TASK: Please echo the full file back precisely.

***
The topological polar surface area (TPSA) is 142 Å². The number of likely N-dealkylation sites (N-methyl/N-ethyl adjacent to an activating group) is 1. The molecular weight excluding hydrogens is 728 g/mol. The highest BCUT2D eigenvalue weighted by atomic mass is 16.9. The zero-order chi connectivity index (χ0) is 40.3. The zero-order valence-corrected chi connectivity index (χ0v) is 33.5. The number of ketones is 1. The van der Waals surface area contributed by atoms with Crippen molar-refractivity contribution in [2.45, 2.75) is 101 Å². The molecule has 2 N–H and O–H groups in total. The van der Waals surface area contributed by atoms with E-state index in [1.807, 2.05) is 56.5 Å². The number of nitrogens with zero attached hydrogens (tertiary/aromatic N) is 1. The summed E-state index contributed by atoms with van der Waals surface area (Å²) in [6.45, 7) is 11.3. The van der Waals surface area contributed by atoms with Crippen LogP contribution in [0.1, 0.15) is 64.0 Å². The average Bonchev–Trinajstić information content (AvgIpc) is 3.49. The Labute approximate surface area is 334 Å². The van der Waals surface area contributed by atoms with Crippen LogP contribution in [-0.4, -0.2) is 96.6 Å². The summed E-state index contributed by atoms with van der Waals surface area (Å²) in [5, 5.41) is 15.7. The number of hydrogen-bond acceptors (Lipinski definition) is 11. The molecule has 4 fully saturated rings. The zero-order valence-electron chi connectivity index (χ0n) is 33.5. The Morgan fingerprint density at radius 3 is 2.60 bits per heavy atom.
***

The topological polar surface area (TPSA) is 142 Å². The number of likely N-dealkylation sites (N-methyl/N-ethyl adjacent to an activating group) is 1. The molecular weight excluding hydrogens is 728 g/mol. The highest BCUT2D eigenvalue weighted by atomic mass is 16.9. The zero-order chi connectivity index (χ0) is 40.3. The zero-order valence-corrected chi connectivity index (χ0v) is 33.5. The number of ketones is 1. The van der Waals surface area contributed by atoms with Crippen molar-refractivity contribution in [2.45, 2.75) is 101 Å². The molecule has 2 N–H and O–H groups in total. The van der Waals surface area contributed by atoms with E-state index in [1.807, 2.05) is 56.5 Å². The number of nitrogens with zero attached hydrogens (tertiary/aromatic N) is 1. The summed E-state index contributed by atoms with van der Waals surface area (Å²) in [6.45, 7) is 11.3. The van der Waals surface area contributed by atoms with Crippen LogP contribution in [0.1, 0.15) is 64.0 Å². The average Bonchev–Trinajstić information content (AvgIpc) is 3.49. The Labute approximate surface area is 334 Å². The van der Waals surface area contributed by atoms with Crippen LogP contribution in [-0.4, -0.2) is 96.6 Å². The summed E-state index contributed by atoms with van der Waals surface area (Å²) in [5, 5.41) is 15.7. The number of hydrogen-bond acceptors (Lipinski definition) is 11. The molecule has 4 fully saturated rings. The zero-order valence-electron chi connectivity index (χ0n) is 33.5. The Morgan fingerprint density at radius 3 is 2.60 bits per heavy atom.